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2014-2015 учебный год

(time 25 minutes)

READING, page 1


When I was a teenager, I once carved my initials and those of my girlfriend into a tree, something
I thought of at the time as being a permanent statement of our eternal devotion to each other. When we
broke up a year later, I felt obliged to return to the tree, put an X through our initials, and add the words
'Null and Void'. The next time I went to find the tree, a number of years after that, it was gone. My guess
is that the tree was so ashamed at having been defaced with self-contradictory graffiti that it simply fell
over in an act of suicidal protest.
The urge to leave one's mark on the landscape – whether in a tree, a newly poured sidewalk, or the
wall of a cave – goes way, way back. One rather unusual form of ancient markings is found in the
picturesque, pastoral setting of rural England. About a 30-minute drive from the city of Oxford is a large
area covered with the rolling green hills and herds of grazing sheep that have found their way into
countless works of literature and film. Beneath the veneer of grass and soil, some of these hills are made
of chalk. And over the millennia, the landscape has become dotted with at least fifty large images made
by carving through the top layers of earth to expose the chalk beneath. Of these, about a dozen are
pictures of horses, and of the horse carvings, the oldest and best known is the Uffington White Horse.

A Horse of a Different Colour
Although less famous than, say, Stonehenge, the Uffington White Horse ranks right up there
among ancient and inexplicable English monuments. It is a highly stylised outline of a horse -
recognisable, but not as well-defined as the other, more solid horse images. The carving is about 374 feet
(113m) long, with the lines forming it ranging in width from about five to ten feet (two to three metres).
This particular carving doesn't actually go all the way through the crust to the chalk beneath; instead, a
relatively shallow trench was dug and filled in with chalk to make it almost flush with the surface.
The Uffington White Horse has the distinction of being the largest of Britain's horse carvings
(measured from head to tail). It's also one of only four such horses facing to the right, though no one
knows for sure the significance of the horse's direction, if any. And it's the oldest horse carving, meaning
it may have served as a prototype for the others.

This Old Horse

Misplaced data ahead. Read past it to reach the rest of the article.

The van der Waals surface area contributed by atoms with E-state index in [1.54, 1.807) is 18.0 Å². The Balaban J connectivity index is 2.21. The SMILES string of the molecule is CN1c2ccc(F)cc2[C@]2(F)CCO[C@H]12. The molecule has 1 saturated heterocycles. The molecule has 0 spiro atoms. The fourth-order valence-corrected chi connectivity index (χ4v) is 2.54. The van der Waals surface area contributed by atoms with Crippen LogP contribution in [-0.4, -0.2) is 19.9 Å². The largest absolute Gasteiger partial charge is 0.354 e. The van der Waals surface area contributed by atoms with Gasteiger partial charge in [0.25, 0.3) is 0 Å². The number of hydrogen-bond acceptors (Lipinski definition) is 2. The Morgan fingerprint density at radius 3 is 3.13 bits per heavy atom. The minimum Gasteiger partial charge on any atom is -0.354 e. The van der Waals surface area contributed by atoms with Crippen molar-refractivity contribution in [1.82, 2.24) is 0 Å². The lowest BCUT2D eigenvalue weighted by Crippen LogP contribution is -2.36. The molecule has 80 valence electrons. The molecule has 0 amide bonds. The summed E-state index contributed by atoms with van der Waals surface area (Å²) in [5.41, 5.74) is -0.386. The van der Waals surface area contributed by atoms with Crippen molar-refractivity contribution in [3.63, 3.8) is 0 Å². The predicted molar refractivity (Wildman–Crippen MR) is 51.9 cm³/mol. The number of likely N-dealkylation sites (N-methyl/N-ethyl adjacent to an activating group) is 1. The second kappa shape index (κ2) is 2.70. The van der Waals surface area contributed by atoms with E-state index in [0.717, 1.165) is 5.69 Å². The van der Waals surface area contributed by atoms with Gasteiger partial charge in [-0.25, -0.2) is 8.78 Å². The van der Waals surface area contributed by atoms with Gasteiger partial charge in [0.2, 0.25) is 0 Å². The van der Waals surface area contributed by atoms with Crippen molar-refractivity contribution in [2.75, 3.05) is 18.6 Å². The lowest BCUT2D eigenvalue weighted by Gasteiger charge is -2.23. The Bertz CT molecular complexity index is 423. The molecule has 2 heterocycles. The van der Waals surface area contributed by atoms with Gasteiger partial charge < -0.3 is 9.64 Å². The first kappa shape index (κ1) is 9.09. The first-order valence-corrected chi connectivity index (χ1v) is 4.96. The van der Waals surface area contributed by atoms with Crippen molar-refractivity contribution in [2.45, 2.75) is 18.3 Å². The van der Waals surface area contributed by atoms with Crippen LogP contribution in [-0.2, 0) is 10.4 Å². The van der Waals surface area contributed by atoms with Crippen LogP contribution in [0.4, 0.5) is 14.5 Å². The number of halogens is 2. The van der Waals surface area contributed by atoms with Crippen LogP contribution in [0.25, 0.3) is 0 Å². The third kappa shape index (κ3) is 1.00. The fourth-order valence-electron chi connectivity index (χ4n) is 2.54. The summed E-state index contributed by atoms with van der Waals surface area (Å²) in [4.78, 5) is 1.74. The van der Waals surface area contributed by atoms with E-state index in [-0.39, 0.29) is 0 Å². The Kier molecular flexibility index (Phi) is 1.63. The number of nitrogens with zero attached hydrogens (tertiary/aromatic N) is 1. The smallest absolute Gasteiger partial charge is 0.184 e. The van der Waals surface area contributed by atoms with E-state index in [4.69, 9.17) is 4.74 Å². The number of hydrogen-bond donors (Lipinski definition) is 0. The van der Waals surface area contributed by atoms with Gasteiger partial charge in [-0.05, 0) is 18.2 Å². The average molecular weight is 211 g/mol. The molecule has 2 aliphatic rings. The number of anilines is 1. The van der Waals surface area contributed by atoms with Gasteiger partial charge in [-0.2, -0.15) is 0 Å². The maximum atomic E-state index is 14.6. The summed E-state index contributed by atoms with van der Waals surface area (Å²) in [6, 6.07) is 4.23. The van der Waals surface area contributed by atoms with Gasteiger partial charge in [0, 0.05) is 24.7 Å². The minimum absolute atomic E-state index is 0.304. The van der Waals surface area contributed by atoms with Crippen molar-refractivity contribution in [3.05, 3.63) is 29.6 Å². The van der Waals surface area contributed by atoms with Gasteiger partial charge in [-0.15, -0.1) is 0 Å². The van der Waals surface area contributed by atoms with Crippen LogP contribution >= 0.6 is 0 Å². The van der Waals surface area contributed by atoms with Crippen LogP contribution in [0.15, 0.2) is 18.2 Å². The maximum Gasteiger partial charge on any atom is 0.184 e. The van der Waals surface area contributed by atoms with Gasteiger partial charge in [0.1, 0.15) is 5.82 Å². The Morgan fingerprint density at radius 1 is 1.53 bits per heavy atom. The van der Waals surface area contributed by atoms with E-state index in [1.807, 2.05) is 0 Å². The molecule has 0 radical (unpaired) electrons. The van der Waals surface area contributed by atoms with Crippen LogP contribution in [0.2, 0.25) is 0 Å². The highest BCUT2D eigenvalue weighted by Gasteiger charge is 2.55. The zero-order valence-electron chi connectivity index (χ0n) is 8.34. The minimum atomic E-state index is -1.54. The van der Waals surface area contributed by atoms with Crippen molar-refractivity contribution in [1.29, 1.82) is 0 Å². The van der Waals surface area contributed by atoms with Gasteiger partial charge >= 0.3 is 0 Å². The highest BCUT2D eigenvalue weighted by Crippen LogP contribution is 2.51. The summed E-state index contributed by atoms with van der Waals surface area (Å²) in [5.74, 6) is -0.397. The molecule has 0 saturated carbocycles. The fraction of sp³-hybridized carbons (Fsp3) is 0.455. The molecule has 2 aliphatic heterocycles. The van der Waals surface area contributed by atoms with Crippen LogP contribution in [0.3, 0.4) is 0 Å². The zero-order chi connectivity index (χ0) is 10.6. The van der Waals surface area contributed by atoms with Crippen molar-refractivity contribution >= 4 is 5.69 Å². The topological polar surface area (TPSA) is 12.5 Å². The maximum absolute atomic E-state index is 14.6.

Scientists have determined that the carving is about 3,000 years old (give or take a few centuries),
and though it is mentioned in literature dating back to the eleventh century, its original purpose – along
with the identity of its creators – is uncertain. Conjecture ranges from a tribal emblem, the equivalent of a
modern flag, to a commemorative symbol of King Alfred's triumphs over the Danes. Or perhaps it was a
Celtic symbol of the goddess Epona, whose job it was to protect horses. It may have been a territory
marker, or simply (perish the thought) a giant piece of abstract art. Although it has been referred to as a
'horse' for at least 1,000 years, there are some who believe that it was intended to represent a dragon. If
so, then dragons must have been much more horse-shaped in those days. In any case, the carving has been
well tended over the centuries. Every seven years, weeds are removed and the outline smoothed to
maintain its original size and shape.
One of the most interesting things about the Uffington White Horse is that the only place to get a
good view of the whole thing is from the sky above. There are a few spots several miles away that
provide a fair view of most of the outline, but the local topography is such that there is just no vantage
point from which you can get a good view of the whole horse. This has, predictably, led some people to
speculate that it was created as a signal to UFOs, although what exactly it would signify is a bit unclear
('Horses for sale - next exit'?). Be that as it may, this peculiarity of perspective must have made it a
challenge to carve, and it makes the horse's original purpose all the more mysterious.

С was first mentioned 3000 years ago. choose the answer (А. В. D it's the only horse that does not face to the left. С То illustrate our need to preserve the present into the future. I В the horse was originally meant to be a dragon. D is covered in carvings of horses. В То tell us about the damage we can do to the landscape. 45 The true function of the white horse is thought to be A a religious symbol. D is a few centuries older than originally thought. С or D) which you think fits best according to the text. 43 The horse of Uffington differs in that A it's not as well known as many of Britain's monuments. D a mystery. С a decorative design. В lends itself to the creation of hill carvings. В may well have inspired similar designs. 46 The writer believes A the carving looks more like a horse than a dragon. В there's no logical reason to assume the carving was intended for aliens. В a monument to a victory in battle. 44 The White Horse of Uffington A is the largest carved chalk figure in Britain. page 2 Task: For questions 1-7. 47 The writer believes that A the horse may have been built to attract extra terrestrials. 41 Why does the writer tell us about the time he carved initials into a tree? A To prove that he loved his girlfriend. . С is covered in chalk and grass. D the original design is restored every seven years. С the whole horse can be seen well from several places. С it wasn't carved into the chalk like the others. В nobody knows why it was originally built. С the carving has changed shape over the years. READING. D To show that nothing lasts forever. 42 The writer mentions the area around Oxford to illustrate that it A has featured in too many books and films. D it's unclear how the original designers used perspective.